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Recently I had an unusual request from a client/partner to review a proposal from an SEO company from one of their clients. I was happy to look at it for her and I was shocked at what the proposal contained. The cost was exhorbitant for just a small amount of work and it was cloaked in such nonsensical terms It was obvious the author had very little understand or experience in this area.

Red Flag #1

The first red flag was the proposal was to deliver SEO Optimization. Now since SEO means Search Engine Optimization then the title would read Search Engine Optimization Optimization. OK, I'll give you this one I thought to myself...

Red Flag #2

The second red flag was how they were going to perform this service. The work included linking terms between keywords on the pages with other content on the website. Also linking other keywords outside of the website to other websites. This is common practice when optimizing blogs or pages on a website. However, it is only one of many things that need to be done for complete on-site optimization. Page titles, headings, site structure, are just a few other things that must be done. None of that work was included.

Red Flag #3

The third red flag was reporting. There was no information about what kind of reports they would get. All it allocated was a number of hours each month to report. But there was no more work to be performed. So basically you would report on the lack of increasing traffic.

The cost of the work was in the thousands. I told my client they would be wasting their money doing this work.

So How Do You Do SEO?

To answer this question let's go back in time a bit and give a little history lesson...

In the early years around 2005 search engines were still young and used some very basic concepts on how to rank a website. They would look at the keywords in the meta data that you actually could enter yourself, and the number of those keywords on a web page. They would also look at how many other websites were linking to yours which are called backlinks.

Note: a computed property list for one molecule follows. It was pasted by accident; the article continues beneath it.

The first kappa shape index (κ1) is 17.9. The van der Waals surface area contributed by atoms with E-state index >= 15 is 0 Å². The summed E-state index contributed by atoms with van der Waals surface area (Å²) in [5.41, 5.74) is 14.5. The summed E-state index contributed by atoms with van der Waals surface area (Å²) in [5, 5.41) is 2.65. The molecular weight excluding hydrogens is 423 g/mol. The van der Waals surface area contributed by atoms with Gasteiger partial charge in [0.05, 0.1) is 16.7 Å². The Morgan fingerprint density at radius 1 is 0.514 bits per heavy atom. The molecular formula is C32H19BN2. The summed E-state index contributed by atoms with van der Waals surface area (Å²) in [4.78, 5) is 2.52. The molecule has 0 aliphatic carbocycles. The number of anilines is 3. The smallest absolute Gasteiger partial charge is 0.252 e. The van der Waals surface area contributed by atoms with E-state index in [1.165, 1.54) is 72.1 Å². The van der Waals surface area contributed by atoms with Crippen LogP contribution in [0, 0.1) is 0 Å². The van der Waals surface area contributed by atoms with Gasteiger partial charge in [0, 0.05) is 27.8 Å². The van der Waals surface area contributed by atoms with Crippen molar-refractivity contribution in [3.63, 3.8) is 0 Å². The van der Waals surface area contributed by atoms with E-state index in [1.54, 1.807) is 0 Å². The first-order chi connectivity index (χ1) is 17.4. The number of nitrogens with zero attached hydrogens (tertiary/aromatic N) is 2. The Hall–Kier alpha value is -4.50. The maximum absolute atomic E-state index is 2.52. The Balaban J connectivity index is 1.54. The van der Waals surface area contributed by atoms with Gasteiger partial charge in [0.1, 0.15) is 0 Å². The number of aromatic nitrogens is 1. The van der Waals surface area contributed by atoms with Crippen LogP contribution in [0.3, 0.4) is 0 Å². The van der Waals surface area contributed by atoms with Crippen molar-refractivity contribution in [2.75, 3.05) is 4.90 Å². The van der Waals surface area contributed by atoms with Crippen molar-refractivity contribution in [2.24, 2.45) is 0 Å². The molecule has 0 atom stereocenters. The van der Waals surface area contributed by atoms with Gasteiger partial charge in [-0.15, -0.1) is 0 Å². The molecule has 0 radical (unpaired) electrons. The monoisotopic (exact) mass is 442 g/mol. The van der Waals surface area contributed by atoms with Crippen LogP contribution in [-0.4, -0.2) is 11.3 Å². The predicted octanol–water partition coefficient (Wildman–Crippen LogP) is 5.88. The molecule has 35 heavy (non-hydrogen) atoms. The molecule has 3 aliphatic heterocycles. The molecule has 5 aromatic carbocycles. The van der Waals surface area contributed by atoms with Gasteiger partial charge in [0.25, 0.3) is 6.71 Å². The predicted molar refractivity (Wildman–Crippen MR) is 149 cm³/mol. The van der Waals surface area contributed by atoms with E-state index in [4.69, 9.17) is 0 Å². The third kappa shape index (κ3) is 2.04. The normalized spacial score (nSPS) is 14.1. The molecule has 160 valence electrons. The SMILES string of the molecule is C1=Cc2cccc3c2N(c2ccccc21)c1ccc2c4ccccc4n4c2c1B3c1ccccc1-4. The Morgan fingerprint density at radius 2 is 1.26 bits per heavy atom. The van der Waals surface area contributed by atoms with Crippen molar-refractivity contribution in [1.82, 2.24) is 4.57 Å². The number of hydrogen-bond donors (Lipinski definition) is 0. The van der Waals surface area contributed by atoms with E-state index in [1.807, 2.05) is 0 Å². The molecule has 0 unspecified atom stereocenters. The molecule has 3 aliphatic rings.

Well it didn't take long for web designers to figure out if they put in lots of keywords, or created a lot of backlinks they would rank at the top for search terms. This was the heyday of SEO and a lot of firms made a lot of money manipulating search engines this way.

The problem for Google and other search engines is that they don't want users manipulating search results. They want the best search experience for their customers not who can pay more to be at the top. So in 2012 they release the Penguine and Panda updates to combat this problem for them.

Without going into a lot of detail what's transpired since then is a huge shift in what helps websites rank in search results. We can no longer do just one thing like Link Building or some other tactic to get long lasting organic results. We need to have a comprehensive plan which includes creating content that is targeted to your customers who are searching for your services. We share that content (like this blog post) over social media to engage and attract new visitors.

Over time Google and other search engines will see that you are giving searchers what they are looking for. You will be in compliance with Google terms of service, and you never have to look over your shoulder for doing something that might get you penalized.

There are many other red flags but common sense is your best defense when looking into these services. If you are trying to do something that is influencing search results just stop. Think about optimization for your customers. If you do that, you'll be successful.

17 SEO Myths  You Should Leave  Behind In 2016

Topics: SEO

Tony Sova

Written by Tony Sova

Owner of Softwired, a web design, SEO, and Inbound Marketing firm.